By Kim Huynh
Spurred by Congress’s failure to pass the Equal Rights Amendment in 1970, a group of prominent politicians and activists including Gloria Steinem, then Congresswomen Shirley Chisholm and Bella Azbug, and U.S. Civil Rights Commissioner Jill Ruckelshaus banded together in 1971 to form the National Women’s Political Caucus.
The goal was to increase women’s participation in all areas of political and public life, and over the course of its 43-year history NWPC has made great strides not only to this end, but also in bringing women’s issues to the political forefront.
Today, the NWPC has expanded to 1,200 member organizations across 18 states with no chapter larger younger, or more diverse in Northern California than NWPC Alameda North. The 120-member NWPC-AN, as it’s known, also currently serves as the largest PAC in California to endorse and contribute solely to female candidates.
Criteria for candidate endorsement is simple: applicants must be female, support the PAC’s bottom-line issues, and be in interested in issues affecting women and children. In the past the debate as to whether the PAC should be able to endorse feminist men has led to heated disputes, resulting in the policy that although male candidates may speak to the organization, they cannot be endorsed.
The organization has endorsed hundreds of candidates over four decades. Two recent examples of NWPC AN’s uplifting effect are Jennifer West, elected to the city council of Emeryville, and Rosie Torres of the Oakland Unified School District. Co-chair Annie Flores says she is immensely proud of her chapter’s great success in helping women outside of the status quo get elected—those “who may have neither the endorsement of Labor nor the support of the establishment because they’re not men, and who enter into the race with one-quarter of the money their male competitors have raised.”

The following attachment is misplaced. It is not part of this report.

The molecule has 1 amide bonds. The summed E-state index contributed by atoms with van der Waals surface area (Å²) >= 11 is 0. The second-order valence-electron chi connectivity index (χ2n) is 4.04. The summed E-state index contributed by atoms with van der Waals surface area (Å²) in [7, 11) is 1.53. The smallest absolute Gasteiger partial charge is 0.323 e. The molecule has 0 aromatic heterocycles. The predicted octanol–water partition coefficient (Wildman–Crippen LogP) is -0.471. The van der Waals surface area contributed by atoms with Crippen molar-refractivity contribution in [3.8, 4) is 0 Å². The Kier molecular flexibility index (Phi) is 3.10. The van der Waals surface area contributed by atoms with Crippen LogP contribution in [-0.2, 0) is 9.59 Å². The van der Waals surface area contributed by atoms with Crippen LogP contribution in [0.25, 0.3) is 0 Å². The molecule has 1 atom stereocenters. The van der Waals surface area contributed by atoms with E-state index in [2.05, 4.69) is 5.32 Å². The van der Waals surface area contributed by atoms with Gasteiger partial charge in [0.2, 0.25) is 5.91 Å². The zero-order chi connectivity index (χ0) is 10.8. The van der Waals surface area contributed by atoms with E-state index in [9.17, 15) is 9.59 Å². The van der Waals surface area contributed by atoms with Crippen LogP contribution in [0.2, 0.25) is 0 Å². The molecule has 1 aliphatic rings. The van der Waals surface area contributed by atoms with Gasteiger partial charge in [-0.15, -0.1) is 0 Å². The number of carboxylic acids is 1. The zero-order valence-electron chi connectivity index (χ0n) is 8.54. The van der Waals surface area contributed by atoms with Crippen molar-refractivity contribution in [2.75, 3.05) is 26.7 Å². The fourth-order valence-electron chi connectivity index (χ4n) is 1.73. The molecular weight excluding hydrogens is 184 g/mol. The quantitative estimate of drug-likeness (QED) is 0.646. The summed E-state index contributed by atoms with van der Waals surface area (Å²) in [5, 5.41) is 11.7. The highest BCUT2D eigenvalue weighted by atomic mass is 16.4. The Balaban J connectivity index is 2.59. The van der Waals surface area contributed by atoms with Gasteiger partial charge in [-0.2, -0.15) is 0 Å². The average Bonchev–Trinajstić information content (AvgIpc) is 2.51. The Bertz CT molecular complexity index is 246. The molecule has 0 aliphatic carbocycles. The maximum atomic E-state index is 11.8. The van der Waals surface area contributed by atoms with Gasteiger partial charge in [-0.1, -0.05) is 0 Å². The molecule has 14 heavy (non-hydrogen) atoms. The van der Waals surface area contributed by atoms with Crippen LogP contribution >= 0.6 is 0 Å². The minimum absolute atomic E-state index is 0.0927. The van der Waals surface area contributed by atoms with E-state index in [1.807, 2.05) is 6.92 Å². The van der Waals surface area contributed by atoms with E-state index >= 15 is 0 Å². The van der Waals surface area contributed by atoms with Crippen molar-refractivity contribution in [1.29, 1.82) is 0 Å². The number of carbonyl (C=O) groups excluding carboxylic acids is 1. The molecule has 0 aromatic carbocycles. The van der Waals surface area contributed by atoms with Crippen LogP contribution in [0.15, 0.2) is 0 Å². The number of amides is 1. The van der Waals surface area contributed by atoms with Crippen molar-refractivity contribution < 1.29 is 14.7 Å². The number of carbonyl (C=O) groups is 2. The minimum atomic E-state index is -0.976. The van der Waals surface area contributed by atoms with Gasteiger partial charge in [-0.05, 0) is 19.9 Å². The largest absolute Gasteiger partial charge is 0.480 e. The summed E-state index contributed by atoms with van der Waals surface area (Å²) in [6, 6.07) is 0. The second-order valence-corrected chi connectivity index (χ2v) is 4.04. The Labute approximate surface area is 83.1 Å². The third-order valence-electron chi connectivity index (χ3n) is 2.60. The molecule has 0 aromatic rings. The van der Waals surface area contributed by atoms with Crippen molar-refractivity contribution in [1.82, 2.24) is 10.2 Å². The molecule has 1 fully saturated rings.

NWPC-AN regularly holds forums on ballot initiatives and endorsement meetings to consider candidates in local races. In addition, the chapter takes on special projects such as clinic defense, voter registration drives, precinct work and staffing campaign offices and phone banks to support its key issues. Its signature event is the annual Susan B. Anthony fundraiser through which the chapter honors women who have made significant contributions in their fields.
“A great source of pride for us has been to see the women’s movement diversify and transcend racial and socioeconomic barriers over time,” Flores states. “We will continue working towards the day our political institutions reflect diversity and gender parity as well.”
For any questions or inquiries about NWPC-AN, please contact Annie Flores at (925) 354-7559, or firstname.lastname@example.org